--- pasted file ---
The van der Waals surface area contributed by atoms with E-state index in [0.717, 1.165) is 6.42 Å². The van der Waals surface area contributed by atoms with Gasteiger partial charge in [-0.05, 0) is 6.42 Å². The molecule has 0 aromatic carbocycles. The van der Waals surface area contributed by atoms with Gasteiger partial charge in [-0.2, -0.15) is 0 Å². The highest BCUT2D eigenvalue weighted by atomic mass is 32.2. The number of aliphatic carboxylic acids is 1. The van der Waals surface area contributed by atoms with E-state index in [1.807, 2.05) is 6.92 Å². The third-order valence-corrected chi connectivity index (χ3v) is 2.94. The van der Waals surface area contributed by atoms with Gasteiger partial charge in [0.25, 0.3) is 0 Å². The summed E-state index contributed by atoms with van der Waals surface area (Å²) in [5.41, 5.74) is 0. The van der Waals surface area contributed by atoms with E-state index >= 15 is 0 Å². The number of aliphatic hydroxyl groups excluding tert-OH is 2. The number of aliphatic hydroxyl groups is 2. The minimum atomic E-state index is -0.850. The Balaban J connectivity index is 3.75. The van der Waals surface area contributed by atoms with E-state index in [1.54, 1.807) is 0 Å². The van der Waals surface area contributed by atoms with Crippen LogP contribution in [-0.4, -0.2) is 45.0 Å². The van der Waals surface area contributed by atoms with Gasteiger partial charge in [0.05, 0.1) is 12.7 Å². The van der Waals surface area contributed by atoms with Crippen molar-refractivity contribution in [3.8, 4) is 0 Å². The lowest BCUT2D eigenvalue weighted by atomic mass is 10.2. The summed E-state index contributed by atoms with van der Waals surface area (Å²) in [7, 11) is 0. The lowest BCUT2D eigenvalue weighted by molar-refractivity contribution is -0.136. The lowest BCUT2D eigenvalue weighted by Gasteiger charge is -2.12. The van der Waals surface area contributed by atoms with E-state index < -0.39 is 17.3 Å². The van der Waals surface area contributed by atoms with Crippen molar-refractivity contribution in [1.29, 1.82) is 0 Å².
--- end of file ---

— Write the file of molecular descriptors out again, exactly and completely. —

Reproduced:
The van der Waals surface area contributed by atoms with E-state index in [0.717, 1.165) is 6.42 Å². The van der Waals surface area contributed by atoms with Gasteiger partial charge in [-0.05, 0) is 6.42 Å². The molecule has 0 aromatic carbocycles. The van der Waals surface area contributed by atoms with Gasteiger partial charge in [-0.2, -0.15) is 0 Å². The highest BCUT2D eigenvalue weighted by atomic mass is 32.2. The number of aliphatic carboxylic acids is 1. The van der Waals surface area contributed by atoms with E-state index in [1.807, 2.05) is 6.92 Å². The third-order valence-corrected chi connectivity index (χ3v) is 2.94. The van der Waals surface area contributed by atoms with Gasteiger partial charge in [0.25, 0.3) is 0 Å². The summed E-state index contributed by atoms with van der Waals surface area (Å²) in [5.41, 5.74) is 0. The van der Waals surface area contributed by atoms with E-state index >= 15 is 0 Å². The number of aliphatic hydroxyl groups excluding tert-OH is 2. The number of aliphatic hydroxyl groups is 2. The minimum atomic E-state index is -0.850. The Balaban J connectivity index is 3.75. The van der Waals surface area contributed by atoms with E-state index in [1.54, 1.807) is 0 Å². The van der Waals surface area contributed by atoms with Crippen LogP contribution in [-0.4, -0.2) is 45.0 Å². The van der Waals surface area contributed by atoms with Gasteiger partial charge in [0.05, 0.1) is 12.7 Å². The van der Waals surface area contributed by atoms with Crippen molar-refractivity contribution in [3.8, 4) is 0 Å². The lowest BCUT2D eigenvalue weighted by atomic mass is 10.2. The summed E-state index contributed by atoms with van der Waals surface area (Å²) in [7, 11) is 0. The lowest BCUT2D eigenvalue weighted by molar-refractivity contribution is -0.136. The lowest BCUT2D eigenvalue weighted by Gasteiger charge is -2.12. The van der Waals surface area contributed by atoms with E-state index < -0.39 is 17.3 Å². The van der Waals surface area contributed by atoms with Crippen molar-refractivity contribution in [1.29, 1.82) is 0 Å².